March jobs report shows growth

More postive news on the economic front as the U.S. economy continues to grow at a snails pace. Of course growth cannot come fast enough for some, but there is a light at the end of the tunnel.

I have said many times in the past that the U.S. economy will never be what is was between ’98 and ’07, where we all must get used to the idea that life will be moderate at best. The problem is that some of us have become too comfortable and too much in debt to muster such a slow economic rebound. I have read via blogs and have had comments from everyday Americans that the economy is not bouncing back fast enough, where I say, it never will get used to it! Our reliance on the U.S. economy bouncing back is soley to faciliate all the debt we have all accumulated. I say, manage your business better because the U.S. economy will take a significant amount of time to get back to some semblance of normallcy. Do not expect things to get as good as they were. It is mathematically impossible. Those days are over. Become better managers of your personal lives as well as your business lives. Dave Ramsey talks about it all the time…take his advice if not mine.

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By Chris Isidore, senior writerApril 2, 2010: 10:59 AM ET

NEW YORK ( — The U.S. economy gained more jobs in March than any other month in the last three years, according to a government report released Friday.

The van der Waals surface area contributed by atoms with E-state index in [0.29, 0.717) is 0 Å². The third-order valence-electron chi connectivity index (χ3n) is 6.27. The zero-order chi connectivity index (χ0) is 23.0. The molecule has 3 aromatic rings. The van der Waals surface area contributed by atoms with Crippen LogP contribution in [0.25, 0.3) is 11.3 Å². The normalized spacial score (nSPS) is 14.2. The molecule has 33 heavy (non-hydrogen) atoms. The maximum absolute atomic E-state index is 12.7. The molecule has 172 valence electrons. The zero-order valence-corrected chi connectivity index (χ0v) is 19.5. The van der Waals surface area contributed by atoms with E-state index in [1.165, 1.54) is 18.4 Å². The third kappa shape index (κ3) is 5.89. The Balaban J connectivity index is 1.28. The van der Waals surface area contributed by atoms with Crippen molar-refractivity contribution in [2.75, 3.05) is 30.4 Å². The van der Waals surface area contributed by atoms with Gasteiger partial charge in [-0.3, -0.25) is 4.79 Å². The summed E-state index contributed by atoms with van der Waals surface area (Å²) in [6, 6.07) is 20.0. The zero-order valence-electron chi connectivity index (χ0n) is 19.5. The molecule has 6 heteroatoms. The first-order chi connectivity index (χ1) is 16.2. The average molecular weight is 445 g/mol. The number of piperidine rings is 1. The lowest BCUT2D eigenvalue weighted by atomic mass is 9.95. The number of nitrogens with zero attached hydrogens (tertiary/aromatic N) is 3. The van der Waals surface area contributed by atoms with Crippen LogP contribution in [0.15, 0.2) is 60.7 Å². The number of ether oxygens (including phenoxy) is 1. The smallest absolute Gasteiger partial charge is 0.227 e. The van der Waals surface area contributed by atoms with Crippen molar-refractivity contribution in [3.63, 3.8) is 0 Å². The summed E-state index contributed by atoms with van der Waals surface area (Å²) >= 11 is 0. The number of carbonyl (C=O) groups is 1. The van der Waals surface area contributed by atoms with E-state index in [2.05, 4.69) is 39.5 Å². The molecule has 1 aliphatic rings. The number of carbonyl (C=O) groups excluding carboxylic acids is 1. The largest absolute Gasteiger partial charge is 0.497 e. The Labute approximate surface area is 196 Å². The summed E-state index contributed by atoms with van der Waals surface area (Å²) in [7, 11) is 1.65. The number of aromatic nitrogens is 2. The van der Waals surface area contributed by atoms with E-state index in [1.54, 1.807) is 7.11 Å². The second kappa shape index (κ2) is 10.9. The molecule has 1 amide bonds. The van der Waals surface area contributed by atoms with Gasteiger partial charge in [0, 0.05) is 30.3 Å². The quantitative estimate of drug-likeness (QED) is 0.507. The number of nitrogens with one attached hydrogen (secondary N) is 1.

The Labor Department said the economy gained 162,000 jobs in the month, compared to a revised reading of a 14,000 job loss in February. That makes March only the third month of gains since the recession began.
Economists surveyed by had forecast a gain of 184,000 jobs. But despite missing forecasts, the March number was generally not seen as a disappointment by economists, because revisions in January and February readings added a combined 62,000 additional jobs.

The unemployment rate remained stubbornly high, holding steady at 9.7%, matching economist expectations.

“The third increase in jobs in the past five months indicates that the labor market has begun to stabilize,” said Sung Won Sohn, professor at California State University Channel Islands. “However, a sustained gain in employment is some time away.”


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